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Making documents XHTML compliant
This section describes how to make a new document XHTML compliant, and how to make an existing HTML document XHTML compliant.

To create a new, XHTML-compliant document:
Choose File > New.
The New Document dialog box appears.

Choose a document type.
Select the Make Document XHTML Compliant option.
Click OK.
To create XHTML-compliant documents by default:
Choose Edit > Preferences or Dreamweaver > Preferences (Mac OS X) and select the New Document category.
In the New Document category, choose a document type and select the Make Document XHTML Compliant option.
Click OK.
To make an existing HTML document XHTML compliant:
Open a document.

For a document without frames, choose File > Convert > XHTML.
For a document with frames, select a frame and choose File > Convert > XHTML. To convert the whole document, repeat this step for every frame and the frameset document.
Note: You can’t convert an instance of a template, because it must be in the same language as the template on which it’s based. For example, an instance of an XHTML template will always be XHTML; and an instance of an HTML template will always be HTML and can’t be converted to XHTML or any other language.


About the XHTML code generated by Dreamweaver
Dreamweaver generates XHTML code, and cleans up existing XHTML code, in a way that meets many of the XHTML requirements automatically. For the few XHTML requirements that remain, Dreamweaver provides you with the tools that you need.

Note: Some of the requirements described in this section are also required in various versions of HTML.

The following table describes the XHTML requirements that Dreamweaver meets automatically.

XHTML requirement To meet this requirement, Dreamweaver does this...
When the character encoding of a document is other than the default UTF-8, the document must have an XML declaration. Adds an XML declaration to an XHTML document and specifies the encoding; for example:
<?xml version="1.0" encoding="iso-8859-1"?>
There must be a DOCTYPE declaration in the document prior to the root element, and the declaration must reference one of the three Document Type Definition (DTD) files for XHTML (strict, transitional or frameset). Adds an XHTML DOCTYPE to an XHTML document:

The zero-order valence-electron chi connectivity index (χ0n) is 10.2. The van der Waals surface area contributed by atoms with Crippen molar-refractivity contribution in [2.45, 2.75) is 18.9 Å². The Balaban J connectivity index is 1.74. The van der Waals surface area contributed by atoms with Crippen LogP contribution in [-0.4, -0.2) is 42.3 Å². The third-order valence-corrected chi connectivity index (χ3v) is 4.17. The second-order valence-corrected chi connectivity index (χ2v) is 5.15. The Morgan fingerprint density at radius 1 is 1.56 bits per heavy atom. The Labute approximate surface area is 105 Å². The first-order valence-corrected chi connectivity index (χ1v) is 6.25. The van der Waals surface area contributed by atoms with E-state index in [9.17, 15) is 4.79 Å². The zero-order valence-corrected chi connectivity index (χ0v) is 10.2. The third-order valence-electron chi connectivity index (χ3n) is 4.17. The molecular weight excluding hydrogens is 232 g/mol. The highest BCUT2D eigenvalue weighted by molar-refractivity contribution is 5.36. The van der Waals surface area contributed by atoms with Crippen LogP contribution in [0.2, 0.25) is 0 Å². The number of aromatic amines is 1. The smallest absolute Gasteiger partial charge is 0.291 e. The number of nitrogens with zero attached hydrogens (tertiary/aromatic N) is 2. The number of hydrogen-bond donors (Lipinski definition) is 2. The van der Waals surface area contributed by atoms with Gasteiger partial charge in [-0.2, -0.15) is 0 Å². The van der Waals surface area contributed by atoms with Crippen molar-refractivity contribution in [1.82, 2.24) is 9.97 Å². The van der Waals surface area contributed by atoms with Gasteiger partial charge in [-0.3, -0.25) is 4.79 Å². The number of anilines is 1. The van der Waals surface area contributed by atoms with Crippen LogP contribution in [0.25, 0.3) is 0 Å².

<!DOCTYPE html PUBLIC "-//W3C//DTD XHTML 1.0 Transitional//EN" "">
Or, if the XHTML document has a frameset:
<!DOCTYPE html PUBLIC "-//W3C//DTD XHTML 1.0 Frameset//EN" "">
The root element of the document must be “html”, and the html element must designate the XHTML namespace. Adds the namespace attribute to the html element, as follows:
<html xmlns="">
A standard document must have the head, title, and body structural elements. A frameset document must have the head, title, and frameset structural elements. Includes the head, title, and body elements in a standard document and, in a frameset document, includes the head, title, and frameset elements.
All elements in the document must nest properly:
<p>This is a <i>bad example.</p></i>
<p>This is a <i>good example.</i></p> Generates correctly nested code and, when cleaning up XHTML, corrects nesting in code that was not generated by Dreamweaver.
All element and attribute names must be lowercase. Forces HTML element and attribute names to be lowercase in the XHTML code that it generates, and when cleaning up XHTML, regardless of your tag and attribute case preferences.
Every element must have an end tag, unless it is declared in the DTD as EMPTY. Inserts end tags in the code that it generates, and when cleaning up XHTML.
Empty elements must have an end tag, or the start tag must end with />. For example, <br> is not valid; the correct form is <br></br> or <br/>. Following are the empty elements: area, base, basefont, br, col, frame, hr, img, input, isindex, link, meta, and param.
And for backwards-compatibility with browsers that are not XML-enabled, there must be a space before the /> (for example, <br />, not <br/>). Inserts empty elements with a space before the closing slash in empty tags in the code that it generates, and when cleaning up XHTML.
Attributes can’t be minimized; for example,
<td nowrap> is not valid; the correct form is
<td nowrap="nowrap">.
This affects the following attributes: checked, compact, declare, defer, disabled, ismap, multiple, noresize, noshade, nowrap, readonly, and selected. Inserts full attribute-value pairs in the code that it generates, and when cleaning up XHTML.
Note: If an HTML browser does not support HTML 4, it might fail to interpret these boolean attributes when they appear in their full form.
All attribute values must be quoted. Quotes attribute values in the code that it generates, and when cleaning up XHTML.
The following elements must have an id attribute as well as a name attribute: a, applet, form, frame, iframe, img, and map. For example,
<a name="intro">Introduction</a> is not valid; the correct form is
<a id="intro">Introduction</a> or
<a id="section1" name="intro">
Introduction</a>. Sets the name and id attributes to the same value, whenever the name attribute is set by a Property inspector, in the code that Dreamweaver generates, and when cleaning up XHTML.
For attributes with values of an enumerated type, the values must be lower case.